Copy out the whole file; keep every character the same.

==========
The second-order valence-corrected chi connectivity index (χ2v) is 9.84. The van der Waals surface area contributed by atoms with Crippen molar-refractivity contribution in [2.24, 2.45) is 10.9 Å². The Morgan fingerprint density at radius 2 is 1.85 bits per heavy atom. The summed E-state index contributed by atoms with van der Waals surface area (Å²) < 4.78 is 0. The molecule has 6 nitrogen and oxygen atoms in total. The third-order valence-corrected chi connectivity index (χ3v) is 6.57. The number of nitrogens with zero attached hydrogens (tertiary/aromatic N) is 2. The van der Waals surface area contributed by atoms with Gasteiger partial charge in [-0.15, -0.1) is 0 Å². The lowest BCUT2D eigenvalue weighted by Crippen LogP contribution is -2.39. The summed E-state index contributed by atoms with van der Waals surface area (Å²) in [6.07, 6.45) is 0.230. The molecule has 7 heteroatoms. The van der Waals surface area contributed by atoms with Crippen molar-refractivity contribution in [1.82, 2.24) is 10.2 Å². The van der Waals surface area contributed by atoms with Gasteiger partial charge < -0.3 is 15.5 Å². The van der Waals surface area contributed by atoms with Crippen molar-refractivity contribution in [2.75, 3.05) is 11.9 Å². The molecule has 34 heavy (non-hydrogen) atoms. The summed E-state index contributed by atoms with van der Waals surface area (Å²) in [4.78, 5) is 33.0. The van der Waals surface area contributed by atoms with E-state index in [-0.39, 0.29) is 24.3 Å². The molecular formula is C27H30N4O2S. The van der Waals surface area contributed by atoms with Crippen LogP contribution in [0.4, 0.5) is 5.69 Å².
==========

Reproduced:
The second-order valence-corrected chi connectivity index (χ2v) is 9.84. The van der Waals surface area contributed by atoms with Crippen molar-refractivity contribution in [2.24, 2.45) is 10.9 Å². The Morgan fingerprint density at radius 2 is 1.85 bits per heavy atom. The summed E-state index contributed by atoms with van der Waals surface area (Å²) < 4.78 is 0. The molecule has 6 nitrogen and oxygen atoms in total. The third-order valence-corrected chi connectivity index (χ3v) is 6.57. The number of nitrogens with zero attached hydrogens (tertiary/aromatic N) is 2. The van der Waals surface area contributed by atoms with Gasteiger partial charge in [-0.15, -0.1) is 0 Å². The lowest BCUT2D eigenvalue weighted by Crippen LogP contribution is -2.39. The summed E-state index contributed by atoms with van der Waals surface area (Å²) in [6.07, 6.45) is 0.230. The molecule has 7 heteroatoms. The van der Waals surface area contributed by atoms with Crippen molar-refractivity contribution in [1.82, 2.24) is 10.2 Å². The van der Waals surface area contributed by atoms with Gasteiger partial charge < -0.3 is 15.5 Å². The van der Waals surface area contributed by atoms with Crippen molar-refractivity contribution in [2.75, 3.05) is 11.9 Å². The molecule has 34 heavy (non-hydrogen) atoms. The summed E-state index contributed by atoms with van der Waals surface area (Å²) in [4.78, 5) is 33.0. The van der Waals surface area contributed by atoms with E-state index in [-0.39, 0.29) is 24.3 Å². The molecular formula is C27H30N4O2S. The van der Waals surface area contributed by atoms with Crippen LogP contribution in [0.4, 0.5) is 5.69 Å².